As protests in Hong Kong push into their second week, it is not just the fight for more representation at the ballot box that has driven protesters to the streets, but also concerns about economic opportunity. Problems such as the high cost of housing, and worries about how the the port-city's economy is rigged for the rich also are reasons why the protesters want more of a say in the decisions government leaders make.
Hong Kong’s economic prowess as a global financial center and role as a gateway to China have long given the impression that all is well in the famous port city. But as the financial hub’s wealth has grown since the handover from British colonial rule, however, so has the divide between the rich and poor.
Hong Kong’s income gap now is one of the highest among developed economies. Property prices in Hong Kong are among the most expensive in the world, and wages are not growing fast enough to keep pace.
Hot property market
Hong Kong’s government has tried to cool the property market with taxes, including one aimed at foreign buyers in a bid to slow the purchases by speculators with deep pockets from the mainland. But cost of property per square meter continues to rise. In August, property levels hit a new high, according to Centaline Property, one of Hong Kong’s largest property companies.
Leaders of the occupation have declared a “new wave” of civil disobedience, Hong Kong, Oct. 9, 2014. (Daniel Schearf/VOA)
Dickson, an 18-year-old Occupy protester, said the government has no idea of just how bad things are.
“They never realize that here in Mong Kok, in Causeway Bay, the rent is so high. And, who is behind that? The government and the developers. They’re together," said Dickson. "They make the rents going up. And those people from China are buying gold and buying milk powder. Who needs to buy milk powder every day? Who buys gold every day.”
Hong Kong once was known as a place where people believed in the dream of being able to strike it rich. The billionaire tycoon Li Kai-shing, known as the wealthiest person in Asia, has long been seen as someone who exemplifies that rags-to-riches story, said Francesco Sisci, a China analyst and senior fellow at the Gatestone Institute.
“But now the rich are rich and the poor and middle class are still poor and middle class. So, there is no great social mobility. And many people feel the wealth and stability of Hong Kong has little to do with 'me,'” said Sisci.
Goods and services
Joe Studwell, author of the book How Asia Works, said the protesters might get more traction with Beijing if they focused on the glaring problems of Hong Kong’s domestic economy. Residents in Hong Kong often end up paying more than they should for often inferior services and goods.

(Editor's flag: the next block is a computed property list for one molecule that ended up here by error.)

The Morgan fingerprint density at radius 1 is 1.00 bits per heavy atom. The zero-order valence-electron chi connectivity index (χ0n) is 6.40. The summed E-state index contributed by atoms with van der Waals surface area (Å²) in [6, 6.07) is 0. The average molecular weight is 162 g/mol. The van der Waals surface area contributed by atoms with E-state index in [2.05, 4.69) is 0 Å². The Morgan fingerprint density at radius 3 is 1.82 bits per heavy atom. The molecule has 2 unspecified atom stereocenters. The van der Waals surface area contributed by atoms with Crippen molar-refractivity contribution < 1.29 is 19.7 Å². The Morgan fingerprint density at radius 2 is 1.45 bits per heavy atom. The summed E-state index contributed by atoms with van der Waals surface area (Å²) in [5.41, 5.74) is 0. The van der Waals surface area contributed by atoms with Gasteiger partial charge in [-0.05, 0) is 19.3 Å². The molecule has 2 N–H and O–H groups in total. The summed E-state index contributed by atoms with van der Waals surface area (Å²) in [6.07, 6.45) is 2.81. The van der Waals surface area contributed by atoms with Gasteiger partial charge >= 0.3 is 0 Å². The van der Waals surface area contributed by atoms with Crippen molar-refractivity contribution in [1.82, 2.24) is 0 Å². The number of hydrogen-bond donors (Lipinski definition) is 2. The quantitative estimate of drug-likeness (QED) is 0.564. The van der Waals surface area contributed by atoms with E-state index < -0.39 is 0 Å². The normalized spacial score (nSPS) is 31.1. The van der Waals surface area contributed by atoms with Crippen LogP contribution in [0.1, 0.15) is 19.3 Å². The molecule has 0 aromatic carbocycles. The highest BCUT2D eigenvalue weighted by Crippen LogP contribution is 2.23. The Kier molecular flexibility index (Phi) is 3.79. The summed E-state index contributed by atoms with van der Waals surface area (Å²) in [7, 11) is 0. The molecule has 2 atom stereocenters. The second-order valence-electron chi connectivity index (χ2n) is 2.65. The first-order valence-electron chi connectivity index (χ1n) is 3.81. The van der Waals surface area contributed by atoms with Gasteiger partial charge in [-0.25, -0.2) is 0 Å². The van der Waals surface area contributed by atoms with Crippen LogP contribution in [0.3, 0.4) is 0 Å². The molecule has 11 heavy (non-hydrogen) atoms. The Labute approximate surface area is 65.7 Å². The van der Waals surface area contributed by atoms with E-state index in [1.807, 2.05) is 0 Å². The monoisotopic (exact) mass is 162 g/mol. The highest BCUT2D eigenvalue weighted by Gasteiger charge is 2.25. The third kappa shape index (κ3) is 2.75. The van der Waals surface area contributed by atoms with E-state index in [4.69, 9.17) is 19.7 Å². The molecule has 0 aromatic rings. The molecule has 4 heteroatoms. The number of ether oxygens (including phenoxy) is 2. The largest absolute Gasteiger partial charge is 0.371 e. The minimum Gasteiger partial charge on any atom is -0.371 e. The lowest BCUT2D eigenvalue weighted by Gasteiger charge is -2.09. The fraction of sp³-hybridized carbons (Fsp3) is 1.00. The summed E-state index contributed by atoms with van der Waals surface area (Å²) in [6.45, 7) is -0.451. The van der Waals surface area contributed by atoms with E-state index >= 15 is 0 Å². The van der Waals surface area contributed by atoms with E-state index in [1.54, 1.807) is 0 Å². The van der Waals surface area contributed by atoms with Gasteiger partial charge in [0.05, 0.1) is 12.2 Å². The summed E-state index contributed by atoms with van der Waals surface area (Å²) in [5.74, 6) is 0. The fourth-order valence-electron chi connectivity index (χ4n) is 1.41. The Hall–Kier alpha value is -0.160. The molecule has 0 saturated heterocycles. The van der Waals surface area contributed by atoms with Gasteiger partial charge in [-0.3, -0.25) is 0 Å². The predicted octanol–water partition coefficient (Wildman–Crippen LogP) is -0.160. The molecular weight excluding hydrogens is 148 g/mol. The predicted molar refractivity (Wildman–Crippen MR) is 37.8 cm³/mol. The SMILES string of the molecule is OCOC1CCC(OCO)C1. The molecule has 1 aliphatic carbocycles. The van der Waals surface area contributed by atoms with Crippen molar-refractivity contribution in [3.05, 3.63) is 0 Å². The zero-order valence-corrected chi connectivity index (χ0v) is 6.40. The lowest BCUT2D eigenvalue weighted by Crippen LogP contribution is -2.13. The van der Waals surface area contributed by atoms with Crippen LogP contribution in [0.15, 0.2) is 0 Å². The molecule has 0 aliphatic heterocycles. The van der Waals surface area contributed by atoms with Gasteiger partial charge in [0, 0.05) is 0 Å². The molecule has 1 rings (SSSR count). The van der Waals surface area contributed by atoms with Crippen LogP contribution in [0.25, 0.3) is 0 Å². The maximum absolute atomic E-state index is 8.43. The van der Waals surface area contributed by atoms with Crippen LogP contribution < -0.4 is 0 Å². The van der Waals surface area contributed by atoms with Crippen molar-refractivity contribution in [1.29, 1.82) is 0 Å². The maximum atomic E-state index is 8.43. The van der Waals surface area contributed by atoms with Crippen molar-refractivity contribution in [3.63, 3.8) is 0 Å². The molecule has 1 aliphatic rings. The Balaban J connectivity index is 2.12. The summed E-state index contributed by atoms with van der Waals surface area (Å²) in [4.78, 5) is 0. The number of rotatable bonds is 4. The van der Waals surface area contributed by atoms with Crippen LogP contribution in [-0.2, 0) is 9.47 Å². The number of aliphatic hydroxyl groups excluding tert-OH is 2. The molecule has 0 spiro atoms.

“If you took from a helicopter view of the Hong Kong economy you will see that banking is surprisingly uncompetitive, you will see that supermarkets are a duopoly, groceries are a duopoly, Power is two, single geographic monopolies, which cover generation all the way through to distribution. And buses are a cartel with lousy diesel polluting buses… and it just runs through the economy,” he said.
Studwell said that unlike occupying buildings, which Beijing sees as a direct challenge to its authority, if protesters focused more on Hong Kong’s economic problems, it could create some common ground with officials in China.
“It is something that is not only very important in Hong Kong, but it is also something that Xi Jinping and the Chinese leadership can relate to because Xi Jinping has started his administration with not only a very brutal anti-corruption campaign, but also an anti-monopolies campaign in which he has taken on both domestic firms and multi-national firms,” said Studwell.
Although Beijing is not expected to concede to protester demands for greater democratic freedoms, it remains unclear whether Chinese officials are willing to take steps to address the port city’s economic challenges.
China’s economic success has long been crucial in sustaining the validity of the Chinese Communist Party’s unchallenged rule on the mainland.
Hong Kong traditionally has been an economic link to the mainland, and its top companies have benefited from a close relationship with Beijing. Local governments across China also have gained from the inflow of wealth and investment from Hong Kong.
Hu Xingdou, an economist and professor at the Beijing Institute of Technology said if the relationship between the two continues to worsen, it does not bode well for Hong Kong.
Hu said that Hong Kong could lose out on opportunities for preferential treatment in the future, and bids for projects in the mainland.
He added that if Hong Kong cannot resolve its problems of economic and political development, the situation could continue to go downhill.
Daniel Schearf contributed to this report from Hong Kong.